I want to say a few things on this day. For any international readers who might not know, today is Memorial Day in the United States, which is meant to be a day when we stop our normal activity and remember all those who have given their lives so that we can live in the freedoms that we do. Now, I don’t want to use this day or this blog to rant and rail about how we’re pissing away our freedoms or anything like that. But I do want to make a comment about our attitudes.
Many Americans just see today as another 4-day weekend. They have a party, they hoot and they holler, they drink too much, and then they go back to work on Tuesday. American companies see it as yet another opportunity to make money. The number of emails that I’ve received advertising “amazing Memorial Day sales” is absolutely staggering. Now, as you may know, I work at a cemetery, and I have very specific thoughts about how to respect the dead. Particularly when those dead are the ones who put their lives down so that we could have the opportunity to have a party, get drunk, and buy cheap shit that we probably don’t need.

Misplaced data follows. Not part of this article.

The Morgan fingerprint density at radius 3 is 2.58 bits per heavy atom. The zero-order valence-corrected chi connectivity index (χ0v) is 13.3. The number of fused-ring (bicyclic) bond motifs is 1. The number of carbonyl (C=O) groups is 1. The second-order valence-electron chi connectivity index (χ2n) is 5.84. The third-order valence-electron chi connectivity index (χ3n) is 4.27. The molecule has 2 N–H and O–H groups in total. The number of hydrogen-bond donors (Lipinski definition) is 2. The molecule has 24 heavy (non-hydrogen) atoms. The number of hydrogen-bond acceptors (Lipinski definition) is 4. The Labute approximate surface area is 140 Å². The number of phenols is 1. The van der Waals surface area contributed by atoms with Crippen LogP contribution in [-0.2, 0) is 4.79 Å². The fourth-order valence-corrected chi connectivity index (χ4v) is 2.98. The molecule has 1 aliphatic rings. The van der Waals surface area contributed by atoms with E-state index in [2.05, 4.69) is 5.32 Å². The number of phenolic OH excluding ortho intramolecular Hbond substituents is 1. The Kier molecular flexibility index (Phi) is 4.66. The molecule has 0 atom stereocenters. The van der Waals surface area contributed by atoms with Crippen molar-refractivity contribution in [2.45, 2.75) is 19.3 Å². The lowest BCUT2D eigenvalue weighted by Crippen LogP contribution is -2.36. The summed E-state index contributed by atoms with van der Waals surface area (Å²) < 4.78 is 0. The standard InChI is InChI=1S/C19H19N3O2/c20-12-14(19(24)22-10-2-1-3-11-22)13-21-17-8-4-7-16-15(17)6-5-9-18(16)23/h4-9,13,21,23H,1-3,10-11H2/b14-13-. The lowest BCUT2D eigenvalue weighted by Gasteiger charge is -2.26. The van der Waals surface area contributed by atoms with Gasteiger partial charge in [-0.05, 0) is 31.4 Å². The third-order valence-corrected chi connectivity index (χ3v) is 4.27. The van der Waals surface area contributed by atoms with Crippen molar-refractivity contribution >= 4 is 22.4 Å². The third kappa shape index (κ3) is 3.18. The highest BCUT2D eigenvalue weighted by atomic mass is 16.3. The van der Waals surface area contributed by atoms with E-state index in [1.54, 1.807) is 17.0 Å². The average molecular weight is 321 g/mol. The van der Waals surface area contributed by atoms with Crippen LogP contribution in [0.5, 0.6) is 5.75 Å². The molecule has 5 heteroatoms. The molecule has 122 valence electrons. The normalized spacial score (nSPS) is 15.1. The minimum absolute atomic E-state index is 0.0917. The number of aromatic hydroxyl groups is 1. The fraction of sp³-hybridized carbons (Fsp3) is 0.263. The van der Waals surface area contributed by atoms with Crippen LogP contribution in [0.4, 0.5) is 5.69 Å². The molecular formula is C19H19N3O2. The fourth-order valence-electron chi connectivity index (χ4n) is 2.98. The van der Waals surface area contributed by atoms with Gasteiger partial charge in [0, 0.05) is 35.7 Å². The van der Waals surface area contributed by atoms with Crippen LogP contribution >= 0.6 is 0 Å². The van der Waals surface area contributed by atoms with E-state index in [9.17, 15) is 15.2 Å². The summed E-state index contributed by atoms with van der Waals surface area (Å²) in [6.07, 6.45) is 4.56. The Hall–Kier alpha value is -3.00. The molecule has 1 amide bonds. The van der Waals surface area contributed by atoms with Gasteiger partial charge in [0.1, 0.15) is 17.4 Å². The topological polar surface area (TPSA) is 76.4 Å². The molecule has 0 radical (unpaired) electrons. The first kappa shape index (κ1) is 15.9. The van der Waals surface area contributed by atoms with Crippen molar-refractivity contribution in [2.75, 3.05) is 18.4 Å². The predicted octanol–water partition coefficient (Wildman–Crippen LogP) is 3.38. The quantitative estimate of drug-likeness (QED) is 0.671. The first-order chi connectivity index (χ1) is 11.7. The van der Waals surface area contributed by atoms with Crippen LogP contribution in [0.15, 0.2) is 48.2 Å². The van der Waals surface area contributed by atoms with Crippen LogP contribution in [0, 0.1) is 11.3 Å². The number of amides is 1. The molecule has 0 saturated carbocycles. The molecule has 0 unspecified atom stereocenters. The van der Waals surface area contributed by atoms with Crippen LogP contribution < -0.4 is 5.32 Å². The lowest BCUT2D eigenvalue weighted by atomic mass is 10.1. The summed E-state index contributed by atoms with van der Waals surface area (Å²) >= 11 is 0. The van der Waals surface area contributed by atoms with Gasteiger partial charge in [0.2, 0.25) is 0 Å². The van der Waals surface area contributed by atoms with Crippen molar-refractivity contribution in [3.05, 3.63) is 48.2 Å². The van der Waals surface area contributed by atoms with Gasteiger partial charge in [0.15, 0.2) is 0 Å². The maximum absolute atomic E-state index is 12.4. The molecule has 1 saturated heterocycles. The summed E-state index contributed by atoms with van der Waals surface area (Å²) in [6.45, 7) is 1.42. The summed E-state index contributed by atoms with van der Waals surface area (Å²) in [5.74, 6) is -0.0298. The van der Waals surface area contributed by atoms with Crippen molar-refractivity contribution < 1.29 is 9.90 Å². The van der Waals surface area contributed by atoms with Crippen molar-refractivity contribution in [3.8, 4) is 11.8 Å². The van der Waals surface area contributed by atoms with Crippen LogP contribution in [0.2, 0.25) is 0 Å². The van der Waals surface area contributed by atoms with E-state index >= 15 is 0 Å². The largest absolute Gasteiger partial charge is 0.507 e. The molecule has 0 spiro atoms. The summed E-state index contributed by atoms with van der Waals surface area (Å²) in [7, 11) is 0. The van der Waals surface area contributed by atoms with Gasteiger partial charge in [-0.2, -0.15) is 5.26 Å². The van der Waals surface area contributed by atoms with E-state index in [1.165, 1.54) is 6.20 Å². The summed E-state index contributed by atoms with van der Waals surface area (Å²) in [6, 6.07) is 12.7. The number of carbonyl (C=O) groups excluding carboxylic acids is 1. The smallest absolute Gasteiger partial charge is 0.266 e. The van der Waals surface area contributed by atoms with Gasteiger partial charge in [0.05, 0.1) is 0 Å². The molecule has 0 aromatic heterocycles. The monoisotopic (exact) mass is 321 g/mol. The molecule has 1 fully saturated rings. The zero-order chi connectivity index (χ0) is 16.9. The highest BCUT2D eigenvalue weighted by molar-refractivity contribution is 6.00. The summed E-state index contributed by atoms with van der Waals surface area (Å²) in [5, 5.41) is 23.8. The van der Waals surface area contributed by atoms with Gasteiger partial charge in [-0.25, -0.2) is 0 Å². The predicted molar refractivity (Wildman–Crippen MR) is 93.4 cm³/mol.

My grandfather, who is himself a veteran of the Korean War, no longer attends any Memorial Day parades or events because he can’t bear to see the disrespect. When the soldiers fire off their guns in salute to those fallen, kids run up to grab the brass out of the guns before the salute is even finished. People use the day for grandstanding and demagoguery on both sides of the political spectrum, when they ought to be silently grateful. My grandfather told me, “I would rather that they weep and wail than all this nonsense,” and he has a point. If we don’t value those who died, how will we value those who will die, or the legacy that they have left us? How many lives do you think is a fair trade for 65% off an Oxford shirt?
I feel that Memorial Day is even more relevant for us, because we are writers. Not only have we been granted the Freedom of Speech, but we actually use it. I can sit at home and write about elves and dragons and sentient computers because I don’t need to spend my time defending myself against those who would kill me. Isn’t that an incredible thing that we take for granted? We use our freedom not to raise a rabble or stir up rebellions, but to entertain ourselves and others, to bring enjoyment into a world often devoid of it. At least, I hope that’s what we are doing. We can also change people’s perceptions, shaping the world around us with our words. Let’s use that freedom with respect this year.
As an aside, I do want to thank all of you who read this blog. After posting for the first time in nearly six months, it made me feel truly special to see some of you still reading.